Shanghai Skyline: Before And After

Back in 1990 - top - Shanghai looked like a lovely green city. Only 20 years later - bottom - you can film the second part of Blade Runner in it.

Shanghai has always been an important place. Located on the Yangtze river's mouth, this Chinese city was already a world commerce hub back in the '30s. But it wasn't until Deng Xiaoping's economic reforms that the city exploded. Only 15 years later, it became the largest cargo port in the world. Twenty years later, it's the megalopolis you are seeing in this photo.

Do you have more examples of skyline changes? Send them to me. [All That's InterestingTwitter]


Comments

    Snapshots should be done for every major Chinese centre.

    I lived in Hong Kong for 7 years, and saw great change in the environment over this time. On most days you could see the humidity combined with the pollution.

    Its not surprising really - China being the number one most industrialised nation on the planet.

    You also know its a sign of the times when aircraft landing at HK international fly in on auto pilot, because they can't see a thing (most days) until about 75-100 ft. Scary but so true...

    I've been to Shanghai 4 times in the past few years, and it's even changed dramatically in that time. The first couple of times I went, it was a weird situation. A thriving technotropolis, but at the same time, it was still stuck in the past in many ways and very dirty. Everywhere I went there were holes in the roads, footpaths only half finished, bits of concrete and patches of mud all over the place. All this changed with the onset of expo though. I just got back from Shanghai last week, and vast improvements have been made in all areas. Even since the previous visit when construction began for the expo. Last time, there were still works of all sorts going on. Holes in roads and footpaths etc, but you could see they were working on it. It didn't look like they were going to succeed, but to my surprise, when i went back this time (around 6 months later) it was all finished. There are now no scrabbly footpaths, no holes in roads, trees lining the streets, endless rows of flowers along the sidewalks. It was amazing. It actually looks like a completed city at last! And all in such a short space of time. Even my wife, who was born in Shanghai, couldn't believe they got all the work done! It's always been a fantastic place to visit, but at least you don't have to watch where you walk anymore ;)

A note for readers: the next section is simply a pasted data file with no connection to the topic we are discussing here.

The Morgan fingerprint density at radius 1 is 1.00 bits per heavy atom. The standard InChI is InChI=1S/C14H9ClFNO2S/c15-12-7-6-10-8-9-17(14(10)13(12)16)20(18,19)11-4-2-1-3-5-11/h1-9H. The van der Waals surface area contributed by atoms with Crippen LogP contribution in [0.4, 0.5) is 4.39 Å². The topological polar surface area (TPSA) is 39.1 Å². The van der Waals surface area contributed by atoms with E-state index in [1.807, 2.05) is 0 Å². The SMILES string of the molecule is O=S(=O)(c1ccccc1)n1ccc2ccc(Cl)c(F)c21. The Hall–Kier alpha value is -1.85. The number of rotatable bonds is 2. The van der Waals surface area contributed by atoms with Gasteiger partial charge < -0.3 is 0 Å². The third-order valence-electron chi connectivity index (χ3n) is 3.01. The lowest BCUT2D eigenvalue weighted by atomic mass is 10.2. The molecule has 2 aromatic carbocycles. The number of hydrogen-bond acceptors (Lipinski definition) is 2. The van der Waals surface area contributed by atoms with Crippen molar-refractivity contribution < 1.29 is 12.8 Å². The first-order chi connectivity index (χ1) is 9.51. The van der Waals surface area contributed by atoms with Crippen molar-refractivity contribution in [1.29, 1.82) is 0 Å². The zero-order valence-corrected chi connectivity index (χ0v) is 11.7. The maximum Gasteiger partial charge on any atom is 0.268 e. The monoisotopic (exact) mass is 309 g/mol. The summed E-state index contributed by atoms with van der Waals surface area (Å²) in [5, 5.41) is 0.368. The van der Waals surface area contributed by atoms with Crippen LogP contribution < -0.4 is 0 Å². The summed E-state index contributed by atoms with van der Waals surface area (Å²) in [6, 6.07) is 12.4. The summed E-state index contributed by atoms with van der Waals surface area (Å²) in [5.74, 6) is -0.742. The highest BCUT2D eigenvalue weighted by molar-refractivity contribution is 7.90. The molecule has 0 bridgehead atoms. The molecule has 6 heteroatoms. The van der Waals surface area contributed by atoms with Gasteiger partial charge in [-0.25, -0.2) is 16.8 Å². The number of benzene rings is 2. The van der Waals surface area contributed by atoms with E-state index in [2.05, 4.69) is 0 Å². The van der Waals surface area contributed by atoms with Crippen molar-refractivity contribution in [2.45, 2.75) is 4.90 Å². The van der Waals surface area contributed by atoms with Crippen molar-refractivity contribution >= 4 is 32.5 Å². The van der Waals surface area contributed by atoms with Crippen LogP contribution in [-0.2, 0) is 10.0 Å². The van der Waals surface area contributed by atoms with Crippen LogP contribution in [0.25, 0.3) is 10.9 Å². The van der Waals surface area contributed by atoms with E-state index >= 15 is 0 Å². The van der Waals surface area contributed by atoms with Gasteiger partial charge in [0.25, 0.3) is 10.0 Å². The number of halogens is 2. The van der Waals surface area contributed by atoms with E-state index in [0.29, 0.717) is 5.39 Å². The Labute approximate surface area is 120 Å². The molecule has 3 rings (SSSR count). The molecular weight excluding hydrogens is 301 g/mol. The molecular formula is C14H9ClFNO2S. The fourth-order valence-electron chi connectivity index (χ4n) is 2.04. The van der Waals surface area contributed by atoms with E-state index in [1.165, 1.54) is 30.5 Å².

@welbot: I completely agree. I went to Shanghai in November 2006 and then again in July 2010. The city was great back then, but it has only improved up until now. For example, 7 of the 13 total subway lines opened in the past 4 years, and a further 4 have had extensions...making a total of 11 out of 13 lines either being created or extended since I was last there. It's really easy to get around, the people seem less rude, people follow traffic signals better, AND the smog was absent while I was there!...and I have dark blue sky and puffy white cloud pictures to prove it. The Bund has been slightly expanded south, with new classical European designs which don't clash with the historic buildings, and they've added new buildings (including the tallest building in China) to Pudong. What a difference 4 years can make! And that sums of China in general. The China of today isn't even the China of 5 years ago, and the China of 2015 won't be the same China as now. (Hopefully, they'll have Google and Wikipedia back by then.) I haven't been to Dubai (which is quite a bit smaller), but I'd say that Shanghai is the most magnificently developing city in the world. (I just wonder what happened to some of the handicapped beggars...)

    Did anyone notice that the ambient air also dramatically changed? It is much dirtier. Even the pollution haze is very apparent in the night photo.
    If you take the photo during the day, it might look worse. Gone is the day when you can see those lovely blue sky with pure white cloud, everything will looks more greyish for sure.

    So that's were all our iron ore ended up.

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